Where am I going?

One the shining elements of the game is its pixel art. Most people will say they were instantly drawn to the game because of its art style and of course it’s furry little hero. The dystopian cityscape with its washed out sewers and towering heights looked like it would be the ultimate playground for little Slug Cat to run around in. When you watch trailers for it, they make the little Slug Cat so quick and nimble, but unfortunately it ends up feeling like a hamster doing parkour. True to its name, the Slug Cat is very… sluggish. It doesn’t move very well even on basic surfaces, but this may have been a level design issue with recognizing surfaces and corners. Typically players will find themselves clumsily stumbling from room to room just trying to figure out where they can even go. This is where the pixel art style hurts because the art is almost too deep for its own good. Sometimes it’s hard to tell what you can or can’t jump on, where items are, and even where some of the exits to a room are. Other obstacles don’t fare well either. The world is filled with jungle gym like poles and rail meant to be traversed, but again, the clumsy little Slug Cat is very hit and miss with how it uses them. Sometimes it’ll latch on the first time and climb straight up and other times you’ll try to grab a pole hanging from the ceiling 20 times only to find yourself in the jaws of a snapper down below.

Even though world is interesting to look at, the rooms and areas of the world are poorly designed and have very little flow to them which makes traversal and evading enemies feel like a chore instead of a thrill. As far as world navigation goes, the game does have a typical map system that becomes cleared as the player explores but with one big draw back. If the player dies, everything that was explored becomes dark again which leads to a lot of trial and error and a whole heap of frustration. And speaking of frustration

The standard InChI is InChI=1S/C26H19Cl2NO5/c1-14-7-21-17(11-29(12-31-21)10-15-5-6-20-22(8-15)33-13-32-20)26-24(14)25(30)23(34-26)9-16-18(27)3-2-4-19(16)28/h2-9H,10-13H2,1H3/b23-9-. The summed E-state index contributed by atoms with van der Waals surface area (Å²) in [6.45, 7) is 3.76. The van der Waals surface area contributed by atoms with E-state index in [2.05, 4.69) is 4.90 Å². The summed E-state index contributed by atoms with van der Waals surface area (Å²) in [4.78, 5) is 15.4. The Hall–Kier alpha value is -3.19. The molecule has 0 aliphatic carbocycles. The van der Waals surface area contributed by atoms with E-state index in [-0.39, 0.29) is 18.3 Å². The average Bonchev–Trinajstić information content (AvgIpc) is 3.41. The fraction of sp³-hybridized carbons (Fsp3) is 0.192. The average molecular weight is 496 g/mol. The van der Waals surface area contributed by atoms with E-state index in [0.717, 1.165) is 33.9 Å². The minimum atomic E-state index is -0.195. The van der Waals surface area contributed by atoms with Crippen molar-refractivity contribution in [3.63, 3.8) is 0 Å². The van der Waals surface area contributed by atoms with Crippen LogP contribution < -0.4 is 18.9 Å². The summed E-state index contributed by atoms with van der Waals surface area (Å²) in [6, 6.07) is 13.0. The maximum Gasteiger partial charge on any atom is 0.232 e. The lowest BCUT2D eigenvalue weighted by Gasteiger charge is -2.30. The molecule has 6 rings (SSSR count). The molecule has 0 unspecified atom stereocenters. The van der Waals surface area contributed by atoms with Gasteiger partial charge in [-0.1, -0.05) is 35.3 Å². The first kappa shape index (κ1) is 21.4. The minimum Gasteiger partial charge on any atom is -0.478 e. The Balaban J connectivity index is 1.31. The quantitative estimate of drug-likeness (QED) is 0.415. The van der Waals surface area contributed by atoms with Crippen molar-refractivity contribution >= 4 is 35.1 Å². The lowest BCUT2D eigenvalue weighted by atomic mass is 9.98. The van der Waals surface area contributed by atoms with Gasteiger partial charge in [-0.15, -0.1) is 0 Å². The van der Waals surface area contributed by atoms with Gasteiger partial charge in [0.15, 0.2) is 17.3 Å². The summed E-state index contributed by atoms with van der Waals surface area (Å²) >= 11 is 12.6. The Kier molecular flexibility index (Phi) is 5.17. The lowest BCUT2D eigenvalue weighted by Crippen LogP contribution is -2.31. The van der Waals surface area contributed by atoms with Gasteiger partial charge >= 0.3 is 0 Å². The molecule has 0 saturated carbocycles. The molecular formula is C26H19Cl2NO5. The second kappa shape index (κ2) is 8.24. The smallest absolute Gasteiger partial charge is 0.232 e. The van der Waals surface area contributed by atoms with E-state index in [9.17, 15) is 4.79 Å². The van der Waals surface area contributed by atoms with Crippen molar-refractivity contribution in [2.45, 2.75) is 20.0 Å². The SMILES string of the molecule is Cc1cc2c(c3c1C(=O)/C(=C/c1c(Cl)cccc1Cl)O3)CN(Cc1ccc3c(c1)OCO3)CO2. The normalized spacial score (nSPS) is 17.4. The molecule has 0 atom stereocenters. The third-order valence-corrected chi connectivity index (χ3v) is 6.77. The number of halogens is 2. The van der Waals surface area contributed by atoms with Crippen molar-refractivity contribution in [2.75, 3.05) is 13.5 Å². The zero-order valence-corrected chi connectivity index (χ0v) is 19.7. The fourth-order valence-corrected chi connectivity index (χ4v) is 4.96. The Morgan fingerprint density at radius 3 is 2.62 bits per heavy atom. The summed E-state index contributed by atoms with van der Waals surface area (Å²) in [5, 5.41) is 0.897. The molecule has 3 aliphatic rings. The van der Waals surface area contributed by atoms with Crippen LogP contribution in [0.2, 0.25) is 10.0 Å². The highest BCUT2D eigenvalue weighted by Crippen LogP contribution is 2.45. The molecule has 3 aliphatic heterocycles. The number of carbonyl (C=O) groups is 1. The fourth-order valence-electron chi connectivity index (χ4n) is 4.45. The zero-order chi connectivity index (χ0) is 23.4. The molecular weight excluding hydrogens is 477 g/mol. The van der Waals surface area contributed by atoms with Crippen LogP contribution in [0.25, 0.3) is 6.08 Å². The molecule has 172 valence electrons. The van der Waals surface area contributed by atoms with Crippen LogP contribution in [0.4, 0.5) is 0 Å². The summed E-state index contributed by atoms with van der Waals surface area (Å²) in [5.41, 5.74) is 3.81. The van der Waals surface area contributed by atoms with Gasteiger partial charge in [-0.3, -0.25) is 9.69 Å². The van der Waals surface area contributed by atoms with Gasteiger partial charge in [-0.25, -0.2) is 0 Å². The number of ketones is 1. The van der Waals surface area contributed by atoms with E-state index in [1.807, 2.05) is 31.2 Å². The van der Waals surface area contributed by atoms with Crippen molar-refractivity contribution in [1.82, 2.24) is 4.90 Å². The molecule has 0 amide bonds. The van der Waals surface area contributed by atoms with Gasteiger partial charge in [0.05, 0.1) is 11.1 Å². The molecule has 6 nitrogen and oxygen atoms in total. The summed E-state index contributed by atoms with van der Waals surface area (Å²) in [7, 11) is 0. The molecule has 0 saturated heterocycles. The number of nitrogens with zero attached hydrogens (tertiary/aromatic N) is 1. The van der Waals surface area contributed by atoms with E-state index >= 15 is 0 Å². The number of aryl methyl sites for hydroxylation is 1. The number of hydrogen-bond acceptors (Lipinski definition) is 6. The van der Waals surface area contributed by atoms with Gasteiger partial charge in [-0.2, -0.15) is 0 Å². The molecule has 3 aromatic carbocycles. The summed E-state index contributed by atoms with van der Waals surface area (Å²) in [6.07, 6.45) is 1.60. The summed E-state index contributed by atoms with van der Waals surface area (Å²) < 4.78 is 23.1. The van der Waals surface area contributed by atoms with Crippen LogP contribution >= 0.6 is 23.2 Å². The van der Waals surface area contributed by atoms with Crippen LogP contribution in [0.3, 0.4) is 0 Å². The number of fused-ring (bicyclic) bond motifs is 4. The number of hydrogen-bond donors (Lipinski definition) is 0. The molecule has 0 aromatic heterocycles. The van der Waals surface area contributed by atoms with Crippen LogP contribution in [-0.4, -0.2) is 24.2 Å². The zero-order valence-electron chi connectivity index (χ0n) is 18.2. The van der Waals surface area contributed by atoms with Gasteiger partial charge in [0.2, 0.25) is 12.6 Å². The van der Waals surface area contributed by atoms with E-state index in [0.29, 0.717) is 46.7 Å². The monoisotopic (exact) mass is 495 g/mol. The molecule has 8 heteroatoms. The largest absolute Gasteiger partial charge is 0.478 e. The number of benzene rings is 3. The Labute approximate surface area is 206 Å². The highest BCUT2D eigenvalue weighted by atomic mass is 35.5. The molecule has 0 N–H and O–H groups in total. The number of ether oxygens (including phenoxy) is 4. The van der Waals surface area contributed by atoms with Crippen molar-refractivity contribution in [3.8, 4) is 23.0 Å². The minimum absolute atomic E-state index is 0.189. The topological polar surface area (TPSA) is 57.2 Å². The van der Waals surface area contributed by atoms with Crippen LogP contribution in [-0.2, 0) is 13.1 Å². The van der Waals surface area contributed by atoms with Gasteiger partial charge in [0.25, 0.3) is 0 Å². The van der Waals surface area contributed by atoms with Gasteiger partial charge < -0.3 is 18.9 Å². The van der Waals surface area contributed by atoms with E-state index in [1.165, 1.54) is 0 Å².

Karma doesn’t work that way

I don’t think I’ve ever seen a game try an interesting concept like this and get it so wrong. I know the game wants to be a little cryptic at times, but not explaining a core functionality of the game so the player can progress just seems like a total dick move. I, like many other players, had to go to the internet to even understand what was going on every time I died in the game. When a player dies, you are shown a screen with a strange symbol on it that you would instantly consider to be either lives, or a day cycle type of system. But apparently what it amounts to is a glorified progress vs punishment system. If a player dies, they drop a karmic level and if they survive and get to shelter, they raise one karmic level. As Players progress, they will come across gates with symbols on them. These symbols have to coincide with your “Karma” or they won’t open. So to recap, your life and death balance actually affect your ability to reach further parts of the game. In a game with no tutorial, deadly enemies, a confusing world, poor controls, and an insta-death timer in the form of “The Rain”, it seems like a poor choice to stack Karma on top of everything else.

Survival of the Fittest

If you’ve made it this far, you’re a fighter and I like that. I have spent most of this review being negative about this game but honestly, even at this very moment, I want to go back and play it. I want to figure out more about the strange dystopian world. I want to triumph over all of the evil creepy crawly creatures inhabiting the cityscape. And mostly, I want to get the poor little Slug Cat home to its parents. This is a rare game that has a mixed bag of interesting ideas, poor controls, and an overall lack of polish but has my attention because it’s ultimately intriguing and I also enjoy games that aren’t shy about being difficult. It’s just unfortunate the difficulty comes from an imbalance of gameplay elements. If you truly love 2D platformers and want a really tough challenge with a side of frustration, you should still check out Rain World.

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Dandr0id
Creative Director and Co-Super President at Digital Fiasco

Dandr0id is a podcast host, let’s player, concept artist, and indie game lover, aka Super Nerd Turbo II Alpha Edition. He is also an avid fan of pizza and is probably a ninja.